A quarter century ago, a show called African Alert invaded the airwaves at St. Louis' community radio station, KDHX (88.1 FM), exposing listeners to the golden era of hip-hop as it trickled throughout the country in steadily increasing streams. Ronald Butts, a.k.a. DJ G. Wiz, acted as a key player behind the mixing board, undoubtedly inspiring future generations of St. Louis DJs as well as hip-hop fans and historians. He throws a party to celebrate the show's 25th anniversary and the positively tinged music of its time at 2720 Cherokee (2720 Cherokee Street; 314-276-2700) this Saturday, December 7.
Inspired by his neighbor, Sylvester the Cat, G. Wiz got his start DJing for local roller rinks at the age of nineteen. Now, 35 years later, he continues to impart hip-hop knowledge and culture to this day as a documentary filmmaker and DJ on Old School 95.5 FM -- Friday nights from 10 p.m. to midnight. He also anchors an event called Turntable Orchestra at Vintage Vinyl, a live in-store collaboration with DJ Alejan, Nappy DJ Needles and Fly D-Ex.
We caught up with G. Wiz to learn more about the history of African Alert, the celebration itself and his current projects, including a documentary about the history of St. Louis hip-hop from '79 to '95.
RFT Music: It's been 25 years since the show African Alert arrived on the airwaves on KDHX, bringing underground hip-hop to listeners in St. Louis. How did you get your start there, and how has has hip-hop evolved since then?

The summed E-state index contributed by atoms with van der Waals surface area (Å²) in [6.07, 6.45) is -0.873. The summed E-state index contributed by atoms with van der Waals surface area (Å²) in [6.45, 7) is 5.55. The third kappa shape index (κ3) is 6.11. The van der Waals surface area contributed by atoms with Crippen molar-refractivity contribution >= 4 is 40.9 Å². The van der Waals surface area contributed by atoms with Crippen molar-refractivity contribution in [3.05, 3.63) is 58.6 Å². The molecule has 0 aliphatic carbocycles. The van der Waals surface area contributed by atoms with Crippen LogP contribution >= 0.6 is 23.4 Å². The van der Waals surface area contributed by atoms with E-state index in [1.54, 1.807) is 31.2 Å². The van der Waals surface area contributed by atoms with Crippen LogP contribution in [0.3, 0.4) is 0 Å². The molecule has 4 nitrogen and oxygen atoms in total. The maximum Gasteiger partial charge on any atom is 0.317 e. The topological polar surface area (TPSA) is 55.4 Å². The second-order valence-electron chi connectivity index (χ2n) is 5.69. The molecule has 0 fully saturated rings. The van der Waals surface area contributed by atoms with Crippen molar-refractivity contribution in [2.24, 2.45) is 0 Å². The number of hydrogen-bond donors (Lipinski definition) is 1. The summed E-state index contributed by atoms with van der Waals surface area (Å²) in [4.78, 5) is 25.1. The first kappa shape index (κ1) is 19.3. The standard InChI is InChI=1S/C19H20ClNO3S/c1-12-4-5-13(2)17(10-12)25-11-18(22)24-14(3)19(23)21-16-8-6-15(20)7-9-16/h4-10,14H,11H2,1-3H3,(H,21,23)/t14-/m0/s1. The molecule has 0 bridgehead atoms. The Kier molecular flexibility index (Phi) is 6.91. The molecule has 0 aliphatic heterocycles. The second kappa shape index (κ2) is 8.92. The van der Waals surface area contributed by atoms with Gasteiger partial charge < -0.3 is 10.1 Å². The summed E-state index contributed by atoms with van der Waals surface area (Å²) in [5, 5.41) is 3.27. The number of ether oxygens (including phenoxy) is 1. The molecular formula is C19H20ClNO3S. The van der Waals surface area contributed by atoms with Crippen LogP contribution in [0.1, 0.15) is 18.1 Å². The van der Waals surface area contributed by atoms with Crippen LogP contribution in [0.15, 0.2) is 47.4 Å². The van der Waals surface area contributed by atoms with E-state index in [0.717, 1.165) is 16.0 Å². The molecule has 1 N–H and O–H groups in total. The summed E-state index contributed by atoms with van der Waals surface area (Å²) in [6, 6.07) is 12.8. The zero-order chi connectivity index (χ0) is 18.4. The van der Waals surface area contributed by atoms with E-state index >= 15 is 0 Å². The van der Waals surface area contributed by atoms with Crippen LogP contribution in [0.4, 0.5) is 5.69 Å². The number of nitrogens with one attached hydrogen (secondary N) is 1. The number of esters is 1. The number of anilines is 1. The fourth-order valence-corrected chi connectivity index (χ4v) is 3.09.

G. Wiz: Russ Giraud and John Anderson were doing the show, and they recruited me in 1988 as the DJ. They played music, but I was a mixer. Shortly after that, John Anderson stepped out and it was me and Russ. Russ stepped out in I think '92, '93 and that's when I changed the name of the show to Street Vibe. African Alert was the grandfather -- all those hip-hop shows on 88.1 all came from African Alert.
I really don't get into too much hip-hop today. I still love hip-hop, but I love the old-school hip-hop from 1999 and below. That's normally what I'm playing and what I'm DJing. That's what I love. As far as what's going on today, it doesn't have a feeling for me. It's not for me. It's a totally different generation, so I don't feel what they feel. It's what they do -- it's their thing. We had our period, our time, and I'm going to stick with that.
Continue to page two for more of our interview.
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